Productivity Versus Patience
I work in waves. I can write a ton of songs for a few months then nothing. Boom. Blank. I used to freak out that my creativity was lost and gone forever. Now I know this is just how I used work. I had three “phases” or “modes” of my music process: the touring, the creative and the business. They seem to have weaved in and out of each other, like astrology stars lining up for a good day in love. When I was in touring mode or creative mode, I was never really psyched about booking, making phone calls, sending emails. I noticed that when my touring and creative spurts were over, I would kick it into business high-gear.
I’ve learned to trust these waves of inspiration, and know how to shift my daily schedule to make sure that I am the most productive yet also to tackle each area (creative, touring, business) every day. The biggest thing I’ve implemented in my life that has made a massive difference is to get a plan, make definitive actions, and schedule when those actions will get completed.
Inspiration is not something you wait around for. It’s something you can generate.
That being said, there is also something to be said about patience and giving myself room for results to flow in.
Two years ago, on a Wednesday night in Switzerland, I was in “tour mode”, sitting on my temporary bed in a little mountain-town house. I was getting ready to perform at a high paying, low-satisfying fancy restaurant show. One month prior I was in mega “business mode” yet I left for Europe with a few “we’ll see’s” and “let me get back to you’s” and no solid gigs or opportunities to return to. Until that night… in between sets, my phone started showing all kinds of LED love. I had gotten an email confirming a college show for $1100, a date on a CT news channel, and an invitation to go to a Korean Film Festival to perform one of my film scores live… all expenses paid. These were results from efforts I had initiated months ago. And even though I really wanted these results to be immediate so I could move into my creative and touring zones without interruption, I suddenly had a new energy while I performed for the waitresses last night. (The audience was chewing too loudly to notice me, and the one table that did, well, they took pictures and bought my CDs only because they thought I was Sara Bareilles. No big deal).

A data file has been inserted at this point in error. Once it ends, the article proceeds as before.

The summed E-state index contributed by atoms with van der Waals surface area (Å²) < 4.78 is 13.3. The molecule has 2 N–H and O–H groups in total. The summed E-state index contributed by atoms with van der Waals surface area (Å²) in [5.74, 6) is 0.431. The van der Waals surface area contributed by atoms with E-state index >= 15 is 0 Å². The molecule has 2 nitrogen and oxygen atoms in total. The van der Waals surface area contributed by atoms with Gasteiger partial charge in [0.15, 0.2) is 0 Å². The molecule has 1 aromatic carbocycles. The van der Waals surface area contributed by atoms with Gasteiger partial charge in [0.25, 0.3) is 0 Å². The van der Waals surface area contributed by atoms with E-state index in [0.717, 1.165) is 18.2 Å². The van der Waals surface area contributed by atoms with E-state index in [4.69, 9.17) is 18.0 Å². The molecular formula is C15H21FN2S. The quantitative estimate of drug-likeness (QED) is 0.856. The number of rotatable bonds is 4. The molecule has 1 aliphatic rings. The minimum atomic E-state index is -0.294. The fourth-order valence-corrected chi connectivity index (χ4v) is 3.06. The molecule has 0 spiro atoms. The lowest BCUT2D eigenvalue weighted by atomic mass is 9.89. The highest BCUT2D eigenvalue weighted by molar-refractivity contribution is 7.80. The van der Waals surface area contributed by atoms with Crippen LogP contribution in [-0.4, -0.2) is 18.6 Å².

I replied to all of my emails, confirming my participation in everything I was offered (that’s a whole other article- say yes to EVERYTHING!). My left hand was on my phone, my right hand was making up some nice arpeggios, perfectly appropriate for dinner.
What I learned that night was that it was okay to wear many hats at one time, and that successes in one area of my life could indeed inspire my creativity in another. I thought I should have been focused on performing and touring, and that being in “business mode” was something I do when I’m home in front of my computer, sending emails and making phone calls. But it’s not as separate as I thought. As an independent musician, the touring, creative and business processes often collide, and instead of resisting one or two of them, I’ve learned to embrace them so that I have a life that works.
Cheryl B. Engelhardt is a composer for films, ads and CollegeHumor.com, and a singer/songwriter who’s booked a bunch of tours around the USA and Europe and gotten her recorded music placed on lots of TV shows. Her website is www.CBEmusic.com and she writes a music industry blog called Living On Gigging. You can follow her on Twitter @CBE. She just released “In The Key Of Success: The 5 Week Jump- Start Strategy,” an incredibly valuable and effective E-Course for independent musicians on how to jump-start their careers to radically change the results they’ve been getting.